Einfluss des Wassergehalts auf die Druckfestigkeit von Beton unter hohen Dehnraten

Research output: Contribution to journalResearch articleContributedpeer-review



The influence of water saturation on the compressive strength of concrete under high strain rates. In this study, the influence of different water saturation achieved by different storage conditions on the static and dynamic com-pressive strength of three different concretes were investigated. The specimens were first dried then water-saturated and tested both under static and impact loading. The impact tests were carried out in a split Hopkinson bar. Depending on the concrete strength class, increases in the compressive strength of 200 % to 300 % at strain rates in the range of 90 to 160 1/s were observed. Compared to storage under ambient conditions, the compressive strength decreases as a result of drying due to microcrack formation. Furthermore, the concretes compressive strengths of water-saturated specimens decrease compared to dry specimens. This decrease was observed under both static and impact loading and is independent of the strain rate. The failure of the dry specimens was more explosive with an increased number of cracks compared to water-saturated specimens. Furthermore, two drop tower tests with an unsaturated and a water-saturated large-format concrete specimen showed that the increase in pore water content significantly influenced the failure pattern and decreased the reaction forces. This article was published in a similar way in [1].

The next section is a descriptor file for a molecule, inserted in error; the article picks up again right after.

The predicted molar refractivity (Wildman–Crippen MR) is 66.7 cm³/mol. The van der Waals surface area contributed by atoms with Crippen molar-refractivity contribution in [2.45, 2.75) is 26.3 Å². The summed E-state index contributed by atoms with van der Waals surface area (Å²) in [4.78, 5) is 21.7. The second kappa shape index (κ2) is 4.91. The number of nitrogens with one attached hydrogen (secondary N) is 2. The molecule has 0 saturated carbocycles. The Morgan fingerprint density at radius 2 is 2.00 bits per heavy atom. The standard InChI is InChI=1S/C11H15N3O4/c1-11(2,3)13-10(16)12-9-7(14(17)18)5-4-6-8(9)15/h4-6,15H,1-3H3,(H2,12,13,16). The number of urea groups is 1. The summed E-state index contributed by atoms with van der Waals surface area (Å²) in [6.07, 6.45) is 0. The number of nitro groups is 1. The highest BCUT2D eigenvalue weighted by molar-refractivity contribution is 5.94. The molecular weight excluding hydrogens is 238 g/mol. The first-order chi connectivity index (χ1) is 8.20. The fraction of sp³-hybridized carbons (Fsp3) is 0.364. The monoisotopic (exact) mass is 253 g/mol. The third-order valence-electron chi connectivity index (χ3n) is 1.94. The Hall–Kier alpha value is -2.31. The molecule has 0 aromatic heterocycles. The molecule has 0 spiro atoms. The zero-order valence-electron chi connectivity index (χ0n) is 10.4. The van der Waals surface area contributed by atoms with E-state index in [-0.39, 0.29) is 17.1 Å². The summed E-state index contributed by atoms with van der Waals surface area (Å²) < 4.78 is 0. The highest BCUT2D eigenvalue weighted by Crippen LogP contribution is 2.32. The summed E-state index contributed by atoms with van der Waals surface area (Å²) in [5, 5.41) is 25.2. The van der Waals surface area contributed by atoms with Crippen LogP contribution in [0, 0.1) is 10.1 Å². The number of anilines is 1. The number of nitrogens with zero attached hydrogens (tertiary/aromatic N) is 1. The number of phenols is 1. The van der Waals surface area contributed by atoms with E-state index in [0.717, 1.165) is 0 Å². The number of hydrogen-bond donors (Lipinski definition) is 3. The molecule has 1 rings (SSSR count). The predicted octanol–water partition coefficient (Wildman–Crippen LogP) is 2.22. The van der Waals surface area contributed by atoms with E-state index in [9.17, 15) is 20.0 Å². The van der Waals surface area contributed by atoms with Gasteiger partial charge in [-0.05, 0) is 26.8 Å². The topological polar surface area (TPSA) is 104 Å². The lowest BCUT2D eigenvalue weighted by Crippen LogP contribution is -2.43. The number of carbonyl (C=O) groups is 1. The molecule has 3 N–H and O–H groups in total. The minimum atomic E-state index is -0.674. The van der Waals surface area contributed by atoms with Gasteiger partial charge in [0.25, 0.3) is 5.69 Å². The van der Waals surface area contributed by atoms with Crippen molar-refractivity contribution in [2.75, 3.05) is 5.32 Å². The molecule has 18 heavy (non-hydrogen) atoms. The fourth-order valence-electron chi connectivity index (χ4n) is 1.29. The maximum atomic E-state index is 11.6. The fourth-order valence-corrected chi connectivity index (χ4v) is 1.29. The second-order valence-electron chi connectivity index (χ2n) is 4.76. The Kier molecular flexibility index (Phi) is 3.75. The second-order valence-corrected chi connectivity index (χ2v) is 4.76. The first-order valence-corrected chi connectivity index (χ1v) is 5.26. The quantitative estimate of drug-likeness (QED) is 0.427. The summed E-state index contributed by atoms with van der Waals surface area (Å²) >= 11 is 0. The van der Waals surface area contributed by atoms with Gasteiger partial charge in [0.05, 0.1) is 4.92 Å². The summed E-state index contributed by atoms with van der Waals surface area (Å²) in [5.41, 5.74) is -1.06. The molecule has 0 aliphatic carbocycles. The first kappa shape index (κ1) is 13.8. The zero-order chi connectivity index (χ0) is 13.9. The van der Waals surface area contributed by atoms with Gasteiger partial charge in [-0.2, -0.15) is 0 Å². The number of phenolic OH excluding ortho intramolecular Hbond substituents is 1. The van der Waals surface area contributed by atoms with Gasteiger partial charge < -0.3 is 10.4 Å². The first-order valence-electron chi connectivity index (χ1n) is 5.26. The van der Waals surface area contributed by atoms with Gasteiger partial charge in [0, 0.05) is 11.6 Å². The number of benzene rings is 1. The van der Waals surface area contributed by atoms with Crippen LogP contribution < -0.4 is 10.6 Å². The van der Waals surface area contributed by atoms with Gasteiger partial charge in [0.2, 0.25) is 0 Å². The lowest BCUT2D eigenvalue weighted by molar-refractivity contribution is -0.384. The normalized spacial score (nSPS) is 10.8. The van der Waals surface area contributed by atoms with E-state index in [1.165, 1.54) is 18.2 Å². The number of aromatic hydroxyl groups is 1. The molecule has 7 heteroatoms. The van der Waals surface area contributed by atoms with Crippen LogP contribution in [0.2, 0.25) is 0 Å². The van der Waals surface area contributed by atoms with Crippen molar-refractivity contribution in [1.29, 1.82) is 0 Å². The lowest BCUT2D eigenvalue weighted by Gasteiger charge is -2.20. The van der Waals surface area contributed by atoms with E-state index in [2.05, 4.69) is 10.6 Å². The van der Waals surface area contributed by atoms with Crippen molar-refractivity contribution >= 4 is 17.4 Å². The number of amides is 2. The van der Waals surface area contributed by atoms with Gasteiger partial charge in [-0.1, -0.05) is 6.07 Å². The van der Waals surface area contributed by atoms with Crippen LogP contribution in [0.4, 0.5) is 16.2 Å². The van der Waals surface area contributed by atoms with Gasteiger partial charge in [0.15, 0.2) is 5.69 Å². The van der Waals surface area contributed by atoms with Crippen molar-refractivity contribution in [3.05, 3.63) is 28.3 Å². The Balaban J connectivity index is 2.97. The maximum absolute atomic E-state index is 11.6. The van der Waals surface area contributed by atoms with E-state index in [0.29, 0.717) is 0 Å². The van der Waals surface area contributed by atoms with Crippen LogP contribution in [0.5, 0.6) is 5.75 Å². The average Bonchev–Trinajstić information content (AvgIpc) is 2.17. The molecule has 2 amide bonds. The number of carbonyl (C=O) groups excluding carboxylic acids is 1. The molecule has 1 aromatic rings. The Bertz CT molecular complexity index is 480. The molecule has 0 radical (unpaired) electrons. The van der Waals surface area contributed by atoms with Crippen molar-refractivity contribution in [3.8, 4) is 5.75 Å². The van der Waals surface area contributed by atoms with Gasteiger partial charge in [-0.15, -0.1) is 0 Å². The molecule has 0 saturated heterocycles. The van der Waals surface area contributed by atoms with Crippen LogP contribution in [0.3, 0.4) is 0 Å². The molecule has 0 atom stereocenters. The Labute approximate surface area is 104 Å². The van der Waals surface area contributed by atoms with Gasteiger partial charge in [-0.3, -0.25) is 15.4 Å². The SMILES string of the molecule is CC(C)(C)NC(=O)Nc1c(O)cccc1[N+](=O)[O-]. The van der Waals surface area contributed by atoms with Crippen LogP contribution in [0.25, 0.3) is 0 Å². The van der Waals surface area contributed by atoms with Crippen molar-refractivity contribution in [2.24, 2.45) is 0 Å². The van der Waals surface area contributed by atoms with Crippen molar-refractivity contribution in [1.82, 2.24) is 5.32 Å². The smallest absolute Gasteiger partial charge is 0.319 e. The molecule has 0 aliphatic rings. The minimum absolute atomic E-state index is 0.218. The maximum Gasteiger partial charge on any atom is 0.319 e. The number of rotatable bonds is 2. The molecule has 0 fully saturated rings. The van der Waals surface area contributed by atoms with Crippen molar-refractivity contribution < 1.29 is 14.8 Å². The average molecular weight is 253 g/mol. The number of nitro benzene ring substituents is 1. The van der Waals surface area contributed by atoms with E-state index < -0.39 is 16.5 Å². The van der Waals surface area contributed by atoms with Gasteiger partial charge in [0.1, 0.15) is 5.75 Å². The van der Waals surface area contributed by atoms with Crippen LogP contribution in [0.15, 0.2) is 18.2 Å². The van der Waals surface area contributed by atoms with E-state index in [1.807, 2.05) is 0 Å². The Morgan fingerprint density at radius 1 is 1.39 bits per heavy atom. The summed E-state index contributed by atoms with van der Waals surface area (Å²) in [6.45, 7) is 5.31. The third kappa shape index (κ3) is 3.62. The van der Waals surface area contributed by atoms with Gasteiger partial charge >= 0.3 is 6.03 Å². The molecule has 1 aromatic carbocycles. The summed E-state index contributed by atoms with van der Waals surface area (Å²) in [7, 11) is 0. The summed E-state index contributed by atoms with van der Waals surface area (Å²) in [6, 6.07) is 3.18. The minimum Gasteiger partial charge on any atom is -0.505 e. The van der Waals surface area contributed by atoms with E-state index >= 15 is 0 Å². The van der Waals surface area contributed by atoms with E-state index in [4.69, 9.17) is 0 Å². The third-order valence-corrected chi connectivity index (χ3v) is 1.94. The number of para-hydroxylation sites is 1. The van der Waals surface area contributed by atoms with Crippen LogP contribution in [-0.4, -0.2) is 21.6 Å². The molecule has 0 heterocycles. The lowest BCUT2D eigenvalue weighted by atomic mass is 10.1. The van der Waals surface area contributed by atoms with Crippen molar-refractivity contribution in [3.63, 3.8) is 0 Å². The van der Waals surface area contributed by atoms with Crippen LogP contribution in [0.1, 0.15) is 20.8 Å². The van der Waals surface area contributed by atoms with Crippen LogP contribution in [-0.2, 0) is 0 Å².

Original languageGerman
Pages (from-to)676-684
Number of pages9
JournalBeton- und Stahlbetonbau
Issue number9
Publication statusPublished - Sept 2023

External IDs

ORCID /0000-0001-8735-1345/work/143074672
ORCID /0000-0001-6666-5388/work/143075132
ORCID /0000-0002-1596-7164/work/143075755
WOS 000995723100001


ASJC Scopus subject areas


  • compressive strength, drop tower tests, impact, pore water, strain rate effect, water saturation, Compressive strength, Drop tower tests, Impact, Pore water, Strain rate effect, Water saturation